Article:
A first-time author, Darcy Allen was born in Ceylon in 1954
and is now happily married, lives in Brisbane, Australia with her husband and a
beautiful German Shepherd dog. They have no children, a decision they made many
Darcy works in the Information Technology industry and is a
successful IT consultant. She and her husband ran a successful IT consultancy
company which they downsized to allow Darcy to concentrate on her writing. She
loves her work and still works as an IT consultant, using her spare time to
focus on her writing.
Darcy intends to follow the journey of the main character
in the book through her life in another two books, forming a trilogy followed by
“spin-offs” from the families associated with the character.
Thank you to my husband, Tony, for his patience and support
while I spent all our weekends locked away writing this book. I could not have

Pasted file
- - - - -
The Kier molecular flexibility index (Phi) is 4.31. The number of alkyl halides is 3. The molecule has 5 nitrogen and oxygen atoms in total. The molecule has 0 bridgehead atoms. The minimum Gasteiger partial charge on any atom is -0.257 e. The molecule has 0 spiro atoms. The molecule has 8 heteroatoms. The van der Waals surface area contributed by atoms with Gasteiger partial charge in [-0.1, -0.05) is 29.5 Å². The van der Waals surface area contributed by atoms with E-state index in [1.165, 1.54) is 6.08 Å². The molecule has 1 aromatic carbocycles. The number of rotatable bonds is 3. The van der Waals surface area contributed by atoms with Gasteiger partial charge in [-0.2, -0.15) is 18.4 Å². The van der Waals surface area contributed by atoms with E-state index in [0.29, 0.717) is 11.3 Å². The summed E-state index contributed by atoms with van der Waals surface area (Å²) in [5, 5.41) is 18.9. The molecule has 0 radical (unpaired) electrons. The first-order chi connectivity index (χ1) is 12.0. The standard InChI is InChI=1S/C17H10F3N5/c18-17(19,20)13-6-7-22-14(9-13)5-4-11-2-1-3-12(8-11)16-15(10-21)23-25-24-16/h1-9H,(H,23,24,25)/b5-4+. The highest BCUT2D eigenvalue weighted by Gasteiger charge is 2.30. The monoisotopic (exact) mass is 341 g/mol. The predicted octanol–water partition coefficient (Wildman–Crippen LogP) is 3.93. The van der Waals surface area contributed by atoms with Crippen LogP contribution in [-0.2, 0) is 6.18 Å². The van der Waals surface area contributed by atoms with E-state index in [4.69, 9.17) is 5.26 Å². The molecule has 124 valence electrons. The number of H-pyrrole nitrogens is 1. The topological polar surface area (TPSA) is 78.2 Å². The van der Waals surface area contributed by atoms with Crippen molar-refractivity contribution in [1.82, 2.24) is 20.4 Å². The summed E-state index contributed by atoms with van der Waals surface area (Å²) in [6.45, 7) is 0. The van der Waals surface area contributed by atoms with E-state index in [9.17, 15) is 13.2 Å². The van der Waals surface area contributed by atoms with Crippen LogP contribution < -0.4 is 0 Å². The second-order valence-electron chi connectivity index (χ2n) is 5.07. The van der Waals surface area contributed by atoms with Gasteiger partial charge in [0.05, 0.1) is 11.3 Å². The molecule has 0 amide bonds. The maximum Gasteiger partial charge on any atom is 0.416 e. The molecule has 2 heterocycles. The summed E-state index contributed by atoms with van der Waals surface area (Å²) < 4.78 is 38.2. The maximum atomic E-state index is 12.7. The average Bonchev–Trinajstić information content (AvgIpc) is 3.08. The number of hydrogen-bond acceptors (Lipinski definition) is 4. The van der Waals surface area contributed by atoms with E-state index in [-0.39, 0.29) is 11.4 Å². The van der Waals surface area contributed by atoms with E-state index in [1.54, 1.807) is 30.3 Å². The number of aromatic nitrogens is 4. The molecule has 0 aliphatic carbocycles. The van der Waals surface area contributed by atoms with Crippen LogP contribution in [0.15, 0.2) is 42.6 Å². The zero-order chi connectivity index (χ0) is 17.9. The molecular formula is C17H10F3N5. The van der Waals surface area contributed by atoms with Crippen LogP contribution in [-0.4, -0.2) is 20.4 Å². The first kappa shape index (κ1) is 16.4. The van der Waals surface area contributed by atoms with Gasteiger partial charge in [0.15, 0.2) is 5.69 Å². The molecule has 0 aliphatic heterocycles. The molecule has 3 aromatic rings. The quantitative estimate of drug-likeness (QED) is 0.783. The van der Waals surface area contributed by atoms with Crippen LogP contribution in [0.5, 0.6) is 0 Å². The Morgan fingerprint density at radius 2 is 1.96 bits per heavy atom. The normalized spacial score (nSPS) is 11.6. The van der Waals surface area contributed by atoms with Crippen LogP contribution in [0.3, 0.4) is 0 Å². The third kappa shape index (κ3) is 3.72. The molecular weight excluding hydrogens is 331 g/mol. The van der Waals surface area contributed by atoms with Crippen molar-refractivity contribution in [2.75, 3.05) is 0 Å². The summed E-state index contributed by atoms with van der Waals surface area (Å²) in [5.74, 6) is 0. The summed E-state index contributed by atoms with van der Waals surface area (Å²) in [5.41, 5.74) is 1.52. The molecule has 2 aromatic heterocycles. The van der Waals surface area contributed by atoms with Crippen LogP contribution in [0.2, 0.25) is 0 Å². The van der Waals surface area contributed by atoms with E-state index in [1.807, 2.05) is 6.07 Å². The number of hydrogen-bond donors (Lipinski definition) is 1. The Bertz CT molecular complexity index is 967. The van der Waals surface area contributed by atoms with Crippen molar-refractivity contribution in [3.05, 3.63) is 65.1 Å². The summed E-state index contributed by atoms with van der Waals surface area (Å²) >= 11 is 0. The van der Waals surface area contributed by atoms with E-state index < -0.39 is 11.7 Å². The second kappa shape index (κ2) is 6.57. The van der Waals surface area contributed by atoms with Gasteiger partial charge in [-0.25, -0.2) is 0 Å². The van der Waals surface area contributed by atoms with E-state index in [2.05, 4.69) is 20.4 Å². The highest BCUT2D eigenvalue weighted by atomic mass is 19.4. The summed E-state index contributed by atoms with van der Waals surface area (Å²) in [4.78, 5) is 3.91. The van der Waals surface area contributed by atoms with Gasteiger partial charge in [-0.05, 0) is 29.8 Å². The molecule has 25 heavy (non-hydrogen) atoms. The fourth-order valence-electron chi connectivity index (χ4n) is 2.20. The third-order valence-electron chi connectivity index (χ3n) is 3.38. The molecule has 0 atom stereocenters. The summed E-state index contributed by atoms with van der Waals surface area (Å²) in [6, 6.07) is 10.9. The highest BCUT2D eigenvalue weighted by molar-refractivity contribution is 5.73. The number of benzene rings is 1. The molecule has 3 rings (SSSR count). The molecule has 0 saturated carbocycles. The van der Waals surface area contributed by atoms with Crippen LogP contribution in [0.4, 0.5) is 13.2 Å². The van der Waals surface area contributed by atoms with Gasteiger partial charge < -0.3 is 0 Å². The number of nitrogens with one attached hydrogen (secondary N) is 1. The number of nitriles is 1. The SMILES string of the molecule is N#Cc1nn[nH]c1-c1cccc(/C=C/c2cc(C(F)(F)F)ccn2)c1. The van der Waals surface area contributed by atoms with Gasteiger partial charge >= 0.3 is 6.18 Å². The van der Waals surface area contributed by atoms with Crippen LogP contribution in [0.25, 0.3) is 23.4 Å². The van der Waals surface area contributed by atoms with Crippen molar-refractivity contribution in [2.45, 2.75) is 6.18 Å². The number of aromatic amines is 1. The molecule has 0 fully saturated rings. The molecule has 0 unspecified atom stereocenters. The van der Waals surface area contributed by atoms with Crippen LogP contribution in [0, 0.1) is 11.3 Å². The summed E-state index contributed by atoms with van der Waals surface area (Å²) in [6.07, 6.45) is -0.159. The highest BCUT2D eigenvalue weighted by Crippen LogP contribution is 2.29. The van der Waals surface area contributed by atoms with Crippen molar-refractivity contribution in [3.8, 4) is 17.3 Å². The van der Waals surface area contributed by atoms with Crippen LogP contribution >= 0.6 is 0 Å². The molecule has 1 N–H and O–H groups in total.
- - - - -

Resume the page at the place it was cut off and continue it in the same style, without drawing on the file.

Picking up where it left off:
done it without you.
Many thanks also to all my friends for the constructive
feedback on my first draft that gave me the incentive to finish the book.
Thank you also to Michael who coached and mentored me while
writing this book.
Colombo, Ceylon, 15 May 1972
I was 18 years old.
When Ricky told me that he was going to use the truth serum – sodium
pentothal – to get the truth out of me, I felt sick in my stomach. Words could
not describe the fear I was feeling. I thought about pleading with Ricky and
asking him to forgive me, but I knew that would not help. His pride was hurt,
his ego and reputation damaged. His friends would taunt him and say ‘I told you
so’. The great Ricky Cayn’s wife had betrayed him and she had to die.
I felt that this was the end of me. In the depths of my despair, I had
felt the urge to take my own life. I no longer had any hope of surviving.
I have nothing to live for anyway. This time it was my own fault,